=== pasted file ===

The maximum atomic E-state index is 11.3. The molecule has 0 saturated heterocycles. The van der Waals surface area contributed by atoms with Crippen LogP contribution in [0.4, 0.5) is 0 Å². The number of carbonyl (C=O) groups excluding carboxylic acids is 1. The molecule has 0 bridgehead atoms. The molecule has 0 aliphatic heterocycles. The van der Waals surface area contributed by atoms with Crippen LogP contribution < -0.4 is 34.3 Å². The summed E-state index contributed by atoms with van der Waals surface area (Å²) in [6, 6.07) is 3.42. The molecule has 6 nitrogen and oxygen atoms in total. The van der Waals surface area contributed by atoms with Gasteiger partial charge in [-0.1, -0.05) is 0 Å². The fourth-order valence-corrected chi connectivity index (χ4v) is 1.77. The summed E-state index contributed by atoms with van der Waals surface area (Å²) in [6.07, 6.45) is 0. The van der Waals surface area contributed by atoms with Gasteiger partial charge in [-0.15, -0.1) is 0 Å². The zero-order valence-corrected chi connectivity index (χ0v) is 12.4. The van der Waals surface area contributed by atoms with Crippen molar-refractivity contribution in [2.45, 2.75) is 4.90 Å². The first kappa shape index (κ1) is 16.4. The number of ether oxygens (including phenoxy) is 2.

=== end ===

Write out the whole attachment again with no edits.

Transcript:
The maximum atomic E-state index is 11.3. The molecule has 0 saturated heterocycles. The van der Waals surface area contributed by atoms with Crippen LogP contribution in [0.4, 0.5) is 0 Å². The number of carbonyl (C=O) groups excluding carboxylic acids is 1. The molecule has 0 bridgehead atoms. The molecule has 0 aliphatic heterocycles. The van der Waals surface area contributed by atoms with Crippen LogP contribution < -0.4 is 34.3 Å². The summed E-state index contributed by atoms with van der Waals surface area (Å²) in [6, 6.07) is 3.42. The molecule has 6 nitrogen and oxygen atoms in total. The van der Waals surface area contributed by atoms with Gasteiger partial charge in [-0.1, -0.05) is 0 Å². The fourth-order valence-corrected chi connectivity index (χ4v) is 1.77. The summed E-state index contributed by atoms with van der Waals surface area (Å²) in [6.07, 6.45) is 0. The van der Waals surface area contributed by atoms with Gasteiger partial charge in [-0.15, -0.1) is 0 Å². The zero-order valence-corrected chi connectivity index (χ0v) is 12.4. The van der Waals surface area contributed by atoms with Crippen molar-refractivity contribution in [2.45, 2.75) is 4.90 Å². The first kappa shape index (κ1) is 16.4. The number of ether oxygens (including phenoxy) is 2.